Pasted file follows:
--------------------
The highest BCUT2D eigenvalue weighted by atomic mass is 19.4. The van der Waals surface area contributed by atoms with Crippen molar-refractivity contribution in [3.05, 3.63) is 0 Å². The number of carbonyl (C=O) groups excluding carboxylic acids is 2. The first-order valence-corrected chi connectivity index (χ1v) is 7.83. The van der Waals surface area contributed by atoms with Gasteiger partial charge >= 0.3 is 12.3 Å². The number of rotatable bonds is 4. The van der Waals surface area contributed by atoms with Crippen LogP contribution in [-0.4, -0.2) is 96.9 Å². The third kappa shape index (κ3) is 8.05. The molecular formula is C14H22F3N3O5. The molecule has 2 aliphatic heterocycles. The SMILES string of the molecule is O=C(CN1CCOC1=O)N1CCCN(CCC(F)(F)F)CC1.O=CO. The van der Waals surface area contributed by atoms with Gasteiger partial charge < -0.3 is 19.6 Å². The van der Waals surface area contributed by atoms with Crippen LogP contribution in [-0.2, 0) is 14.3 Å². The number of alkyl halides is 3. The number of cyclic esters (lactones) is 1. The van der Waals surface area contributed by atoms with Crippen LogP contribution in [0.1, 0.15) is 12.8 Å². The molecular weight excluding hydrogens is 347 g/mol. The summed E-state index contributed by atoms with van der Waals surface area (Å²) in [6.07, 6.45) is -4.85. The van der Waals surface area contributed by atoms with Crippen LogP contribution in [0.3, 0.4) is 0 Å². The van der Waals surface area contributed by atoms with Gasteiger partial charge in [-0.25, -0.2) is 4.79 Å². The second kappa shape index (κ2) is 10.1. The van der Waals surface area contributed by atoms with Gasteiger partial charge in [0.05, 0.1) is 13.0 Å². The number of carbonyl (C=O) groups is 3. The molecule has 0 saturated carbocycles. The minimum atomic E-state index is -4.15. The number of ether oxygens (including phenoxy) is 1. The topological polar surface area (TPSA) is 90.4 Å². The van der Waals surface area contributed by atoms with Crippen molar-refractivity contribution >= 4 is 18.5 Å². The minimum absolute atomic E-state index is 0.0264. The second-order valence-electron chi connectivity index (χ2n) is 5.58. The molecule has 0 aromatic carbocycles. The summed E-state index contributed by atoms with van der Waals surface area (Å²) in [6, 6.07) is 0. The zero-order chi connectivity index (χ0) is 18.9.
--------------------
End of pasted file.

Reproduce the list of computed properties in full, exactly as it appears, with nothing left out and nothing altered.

The highest BCUT2D eigenvalue weighted by atomic mass is 19.4. The van der Waals surface area contributed by atoms with Crippen molar-refractivity contribution in [3.05, 3.63) is 0 Å². The number of carbonyl (C=O) groups excluding carboxylic acids is 2. The first-order valence-corrected chi connectivity index (χ1v) is 7.83. The van der Waals surface area contributed by atoms with Gasteiger partial charge >= 0.3 is 12.3 Å². The number of rotatable bonds is 4. The van der Waals surface area contributed by atoms with Crippen LogP contribution in [-0.4, -0.2) is 96.9 Å². The third kappa shape index (κ3) is 8.05. The molecular formula is C14H22F3N3O5. The molecule has 2 aliphatic heterocycles. The SMILES string of the molecule is O=C(CN1CCOC1=O)N1CCCN(CCC(F)(F)F)CC1.O=CO. The van der Waals surface area contributed by atoms with Gasteiger partial charge < -0.3 is 19.6 Å². The van der Waals surface area contributed by atoms with Crippen LogP contribution in [-0.2, 0) is 14.3 Å². The number of alkyl halides is 3. The number of cyclic esters (lactones) is 1. The van der Waals surface area contributed by atoms with Crippen LogP contribution in [0.1, 0.15) is 12.8 Å². The molecular weight excluding hydrogens is 347 g/mol. The summed E-state index contributed by atoms with van der Waals surface area (Å²) in [6.07, 6.45) is -4.85. The van der Waals surface area contributed by atoms with Crippen LogP contribution in [0.3, 0.4) is 0 Å². The van der Waals surface area contributed by atoms with Gasteiger partial charge in [-0.25, -0.2) is 4.79 Å². The second kappa shape index (κ2) is 10.1. The van der Waals surface area contributed by atoms with Gasteiger partial charge in [0.05, 0.1) is 13.0 Å². The number of carbonyl (C=O) groups is 3. The molecule has 0 saturated carbocycles. The minimum atomic E-state index is -4.15. The number of ether oxygens (including phenoxy) is 1. The topological polar surface area (TPSA) is 90.4 Å². The van der Waals surface area contributed by atoms with Crippen molar-refractivity contribution >= 4 is 18.5 Å². The minimum absolute atomic E-state index is 0.0264. The second-order valence-electron chi connectivity index (χ2n) is 5.58. The molecule has 0 aromatic carbocycles. The summed E-state index contributed by atoms with van der Waals surface area (Å²) in [6, 6.07) is 0. The zero-order chi connectivity index (χ0) is 18.9.